About 10 years ago, I trespassed onto the front yard of Abraham Lincoln's cabin.
It was a frigid December night just outside Charleston, Ill. It was near midnight, and there was a full moon. God, it was cold.
My girlfriend at the time, who flew back to Illinois from Oregon to meet my family, sat mostly silent in the passenger seat as I wound my old man's work car through frosted country roads to the Lincoln Log Cabin.
Throughout the drive her face bore that pensive, slightly resigned look that all girlfriends don when they realize their male counterpart has temporarily lost his mind and won't be deterred from doing something incredibly dumb.
As we neared the cabin at the end of a long stretch of blacktop, freezing rain began snapping on the windshield. Coupled with the sub-20-degree temperatures, the drive home was looking to be an eventful one, maybe even deadly.
I didn't care. She had flown 1,800 miles and, by God, was going to see Abe Lincoln's old stomping grounds. Even if it was the last thing she ever did before dying of hypothermia in some desolate cornfield outside Lerna.
The car's headlights beamed through the specks of falling ice and illuminated a gate that blocked access to the cabin.
"OK, let's go look," I said.
She shrugged. "Alright, let's do it."
We popped out of the car and were assaulted by a Midwest wind that instantly froze that thin layer of skin that rims the gristle of your ear.
We shouted curses as we jogged the 20 feet to the gate and peeked over it.
And there, on the other side, sitting silently in the dark, was the plain piece of ground Abraham Lincoln visited in the mid-1800s.
Abe never actually lived at the Lincoln Log Cabin. The property belonged to his parents, Thomas and Sarah Bush Lincoln. Sarah Lincoln was his stepmother, someone with whom he shared a close relationship, closer certainly than his miserable and clenched old man.
Abe, like the dutiful son who made good in the world, would journey back to his parents' pad outside Charleston about once a year for a brief visit.
At the time, Lincoln was already making a name for himself in courtrooms in Springfield and had successfully entered the world of politics. He made the same trip in 1861 after winning his bid for president, stopping there to say goodbye to his stepmother before he left for the snake's nest that was, and remains, Washington, D.C.
Of course, the cabin is long gone and a cheesy reproduction sits on the 90-acre plot. On the night we braved the cold and dark, I related this fact to my girlfriend. She didn't seem to mind.
We decided to break the law and slid around the fence and walked a few feet down what would have been Abe Lincoln's driveway had he owned a 1998 Dodge Neon.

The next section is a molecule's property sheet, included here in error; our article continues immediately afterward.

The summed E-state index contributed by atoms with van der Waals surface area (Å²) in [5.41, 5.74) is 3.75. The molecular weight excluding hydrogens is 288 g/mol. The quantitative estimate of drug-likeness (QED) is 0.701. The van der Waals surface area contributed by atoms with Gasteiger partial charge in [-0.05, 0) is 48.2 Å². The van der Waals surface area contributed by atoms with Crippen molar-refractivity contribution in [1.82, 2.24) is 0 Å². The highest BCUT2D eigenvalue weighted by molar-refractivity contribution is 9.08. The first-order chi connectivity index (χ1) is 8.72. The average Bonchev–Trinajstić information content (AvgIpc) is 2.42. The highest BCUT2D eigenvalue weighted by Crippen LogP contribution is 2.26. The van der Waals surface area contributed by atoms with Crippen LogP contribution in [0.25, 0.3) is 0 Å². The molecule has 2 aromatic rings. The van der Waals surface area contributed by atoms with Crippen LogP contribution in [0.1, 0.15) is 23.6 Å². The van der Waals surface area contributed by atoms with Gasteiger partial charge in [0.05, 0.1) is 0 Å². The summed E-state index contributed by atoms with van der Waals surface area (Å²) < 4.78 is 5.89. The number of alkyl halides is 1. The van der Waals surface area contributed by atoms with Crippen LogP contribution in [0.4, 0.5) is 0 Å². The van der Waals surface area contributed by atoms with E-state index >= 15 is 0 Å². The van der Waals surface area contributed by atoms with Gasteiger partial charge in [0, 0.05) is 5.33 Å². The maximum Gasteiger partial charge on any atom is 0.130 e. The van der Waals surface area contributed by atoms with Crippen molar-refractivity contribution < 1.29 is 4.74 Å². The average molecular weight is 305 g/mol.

We just stood there for a few minutes. Freezing on the Lincoln property.
Like an over-protective parent who had just dropped his young daughter off at college, I felt a rush of panic right before I watched Steven Spielberg's "Lincoln" biopic this week.
I can't help but have an emotional reaction to all things Abe. I grew up in south-central Illinois and right along the Illinois/Indiana border.
That was Abe Lincoln country, my friends.
As kids in grade school, we were taught Abe's story as if it was some religious parable. We heard about Abe reading all the books in the library and scratching geometry problems in the dirt outside the barn right along with Red Riding Hood and Noah's Ark. Memorizing these Abe tales was a pathway to legitimate Illinois citizenship.
We made Abraham Lincoln hats in art class. Most classrooms in that area were decorated with at least one painting of Abe Lincoln, and if not a painting a bust or statue of some sort. We memorized the Gettysburg Address in fifth grade. We watched "Young Mr. Lincoln" in fourth grade. Henry Fonda was a badass Abe Lincoln. Daniel Day-Lewis is also good, allaying my fears before the movie this week.
"Lincoln" is not a great movie. "Young Mr. Lincoln" is better. But "Lincoln" entertainingly presents a monumental time in Abe's life, and after, as the credits rolled, the Medford audience gave the screen a brief ovation before heading out of Tinseltown.
As I left the theater, I remembered standing in the Lincoln yard, freezing my ass off with my partner in crime that night.
After a couple of minutes of silently staring at the barren farmland surrounding the cabin, I tried to lighten the mood before our faces froze.
"Can you feel the history?" I asked.
"Yeah, I really can," she said.
Reach reporter Chris Conrad at 541-776-4471 or email firstname.lastname@example.org.